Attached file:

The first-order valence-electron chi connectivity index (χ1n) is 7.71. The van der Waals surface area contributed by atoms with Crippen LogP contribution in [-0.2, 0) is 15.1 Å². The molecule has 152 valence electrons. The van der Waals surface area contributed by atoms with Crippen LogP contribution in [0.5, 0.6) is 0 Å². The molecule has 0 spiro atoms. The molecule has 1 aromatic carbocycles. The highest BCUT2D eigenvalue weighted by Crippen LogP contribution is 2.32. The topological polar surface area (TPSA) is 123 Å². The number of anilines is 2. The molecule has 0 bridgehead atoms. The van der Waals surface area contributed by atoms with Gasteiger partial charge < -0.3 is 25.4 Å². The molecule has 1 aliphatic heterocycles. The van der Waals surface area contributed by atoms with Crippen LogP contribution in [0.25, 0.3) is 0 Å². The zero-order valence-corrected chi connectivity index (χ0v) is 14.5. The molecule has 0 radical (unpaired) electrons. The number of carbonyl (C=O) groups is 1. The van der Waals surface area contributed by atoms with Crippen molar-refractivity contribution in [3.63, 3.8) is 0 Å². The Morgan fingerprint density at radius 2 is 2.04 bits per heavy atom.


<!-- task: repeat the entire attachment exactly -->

The first-order valence-electron chi connectivity index (χ1n) is 7.71. The van der Waals surface area contributed by atoms with Crippen LogP contribution in [-0.2, 0) is 15.1 Å². The molecule has 152 valence electrons. The van der Waals surface area contributed by atoms with Crippen LogP contribution in [0.5, 0.6) is 0 Å². The molecule has 0 spiro atoms. The molecule has 1 aromatic carbocycles. The highest BCUT2D eigenvalue weighted by Crippen LogP contribution is 2.32. The topological polar surface area (TPSA) is 123 Å². The number of anilines is 2. The molecule has 0 bridgehead atoms. The van der Waals surface area contributed by atoms with Gasteiger partial charge < -0.3 is 25.4 Å². The molecule has 1 aliphatic heterocycles. The van der Waals surface area contributed by atoms with Crippen LogP contribution in [0.25, 0.3) is 0 Å². The zero-order valence-corrected chi connectivity index (χ0v) is 14.5. The molecule has 0 radical (unpaired) electrons. The number of carbonyl (C=O) groups is 1. The van der Waals surface area contributed by atoms with Crippen molar-refractivity contribution in [3.63, 3.8) is 0 Å². The Morgan fingerprint density at radius 2 is 2.04 bits per heavy atom.